Floats are used when you have an image, and you would like the text to wrap around it. TLF 2.0 will include support for Floats. This feature is currently under development, so the final form may change, but what follows is a description of how it works now. We are very interested in feedback on this feature, so please let us know how it works for you, and if you have any suggestions for improvements.

“float” is a property that can be applied to an InlineGraphicElement that controls the placement of the graphic and the text around it. A value of “none” will cause the InlineGraphicElement to appear as an inline and be treated as a large character in the text. This is the behavior of the InlineGraphicElement as it was in TLF 1.0. The float can also be assigned the values “left”, “right”, “start” or “end”. A value of “left” will cause the graphic to appear at the left edge of the container, and the text will wrap around it. A value of “right” causes it to appear at the right edge of the container. “start” and “end” will resolve to either left or right depending on the direction property of the paragraph; a value of “ltr” causes start to be left and end to be right, while a value of “rtl” for direction does the reverse. An InlineGraphicElement is considered to be a float if its float value is not “none.”

A float will appear at the same level as the line it is on if it can while maintaining the anchor in the line. If putting the float at the same level as the line (and thus wrapping the line around the float) would cause the anchor to get pushed out of the line, then the float appears below the line.

If the float width exceeds the column width it places the float anyway, and the float may either bleed over other content or be clipped. If the float height exceeds the column height, the float is pushed to the next column or container. Note that in this description, width and height should be understood as logical width and logical height so that it works the same when the text is vertical (when blockProgression is “rl”). Likewise “left” in vertical text will align the float with the logical left edge (the top), and “right” in vertical text will align the float with the bottom edge.

You can control how close the text and the image are by setting the padding properties of the InlineGraphicElement. Setting the padding values causes the InlineGraphicElement to be treated as slightly larger (or smaller if the padding is negative) than its width and height would indicate. Setting the paddingLeft of a left float will cause the float to be indented from the edge, and setting the paddingTop causes it to get pushed down.

“clear” is a new paragraph-level property that controls the placement of paragraph elements relative to floats. A clear value of “left” will cause the element to be placed after any float that appears to the left, and a clear value of “right” causes the element to appear after any right float. A “clear” value of “both” causes the element to appear after all floats, either on the left or right. A clear value of “none” allows the text to appear next to the float, and this is the default. Clear does not apply at the sub-paragraph or span level. Note that in order to affect the placement of the element, the element must start at a location where there is a float.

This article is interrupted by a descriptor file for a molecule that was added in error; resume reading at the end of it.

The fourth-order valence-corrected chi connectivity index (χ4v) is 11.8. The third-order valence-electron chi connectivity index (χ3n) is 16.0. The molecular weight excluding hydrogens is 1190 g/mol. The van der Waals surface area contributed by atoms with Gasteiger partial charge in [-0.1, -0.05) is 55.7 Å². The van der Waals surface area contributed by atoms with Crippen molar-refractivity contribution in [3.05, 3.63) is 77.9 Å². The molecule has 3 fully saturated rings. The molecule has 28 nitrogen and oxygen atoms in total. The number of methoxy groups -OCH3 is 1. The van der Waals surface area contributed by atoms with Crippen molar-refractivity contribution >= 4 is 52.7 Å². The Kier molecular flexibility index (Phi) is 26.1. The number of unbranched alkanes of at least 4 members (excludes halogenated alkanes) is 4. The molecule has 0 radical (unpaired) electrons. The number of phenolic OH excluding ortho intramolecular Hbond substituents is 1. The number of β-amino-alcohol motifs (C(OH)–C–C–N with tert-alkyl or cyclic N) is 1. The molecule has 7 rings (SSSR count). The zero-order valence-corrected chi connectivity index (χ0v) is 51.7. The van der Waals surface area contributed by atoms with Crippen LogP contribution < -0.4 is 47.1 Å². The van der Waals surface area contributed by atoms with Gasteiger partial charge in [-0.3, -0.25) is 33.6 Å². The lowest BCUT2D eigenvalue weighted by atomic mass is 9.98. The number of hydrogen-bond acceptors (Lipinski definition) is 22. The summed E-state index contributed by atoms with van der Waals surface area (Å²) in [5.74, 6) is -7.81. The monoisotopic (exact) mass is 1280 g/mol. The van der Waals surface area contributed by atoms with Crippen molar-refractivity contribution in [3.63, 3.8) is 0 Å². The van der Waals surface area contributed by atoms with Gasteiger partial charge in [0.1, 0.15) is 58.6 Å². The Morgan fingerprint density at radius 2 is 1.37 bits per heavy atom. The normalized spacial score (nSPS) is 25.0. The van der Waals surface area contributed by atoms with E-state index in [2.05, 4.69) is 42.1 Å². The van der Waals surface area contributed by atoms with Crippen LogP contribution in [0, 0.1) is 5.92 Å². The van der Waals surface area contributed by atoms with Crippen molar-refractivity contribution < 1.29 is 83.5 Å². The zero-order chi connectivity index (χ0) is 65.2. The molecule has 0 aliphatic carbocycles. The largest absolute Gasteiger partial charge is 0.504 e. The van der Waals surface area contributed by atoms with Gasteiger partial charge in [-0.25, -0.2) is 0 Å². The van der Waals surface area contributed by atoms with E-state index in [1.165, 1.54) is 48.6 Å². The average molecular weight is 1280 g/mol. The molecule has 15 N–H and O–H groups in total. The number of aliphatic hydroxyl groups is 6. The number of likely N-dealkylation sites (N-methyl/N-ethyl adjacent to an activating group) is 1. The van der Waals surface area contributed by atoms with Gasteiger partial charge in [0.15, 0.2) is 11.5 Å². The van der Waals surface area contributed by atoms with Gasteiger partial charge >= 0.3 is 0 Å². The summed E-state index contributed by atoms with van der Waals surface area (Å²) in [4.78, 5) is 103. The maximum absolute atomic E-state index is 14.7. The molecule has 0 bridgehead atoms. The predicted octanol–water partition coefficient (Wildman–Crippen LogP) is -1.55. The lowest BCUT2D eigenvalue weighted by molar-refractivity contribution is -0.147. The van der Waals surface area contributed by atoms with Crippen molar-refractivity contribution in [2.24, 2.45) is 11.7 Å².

If a container has floats and has vertical justification turned on, the vertical justification will be ignored.

A float will always appear in the same container as its anchor point. If there is not room for the anchor point, the anchor point and the float will be pushed to the next container.

Horizontal alignment is not applied to floats – it applies only to text. However, a right float will align to the right edge of measured text.

When a range of multiple characters is selected, and it includes a float, the float is highlighted. When the selection is a simple insertion point (0 length range), then the cursor will be positioned at the anchor point. When cursoring over an anchor point, there is a “stutter” where the cursor appears not to move, but is in fact stepping over the zero-length anchor. This allows precise positioning of the insertion point relative to the anchor.

When we are importing text using the TextConverter.TEXT_FIELD_HTML_FORMAT, the “align” attribute of an element is used to determine the “float” value of the corresponding InlineGraphicElement. A value of “left” or “right” will be passed through to the float property on the InlineGraphicElement, and otherwise the float property will be left as undefined and get the default value “none”. Note that while this approximates the behavior of the htmlText property of TextField, it is slightly different because the TextField will always place the float below the line, either to the left or right, whereas the TLF will attempt to place the float at the same level as the line if possible.

Here’s a markup example of a floating image:

<img float=”left” height=”50″ width=”19″ source=”myImage.png”>

Here’s the same one with some padding applied:

<img float=”left” height=”50″ width=”19″ source=”myImage.png” paddingRight=”5″>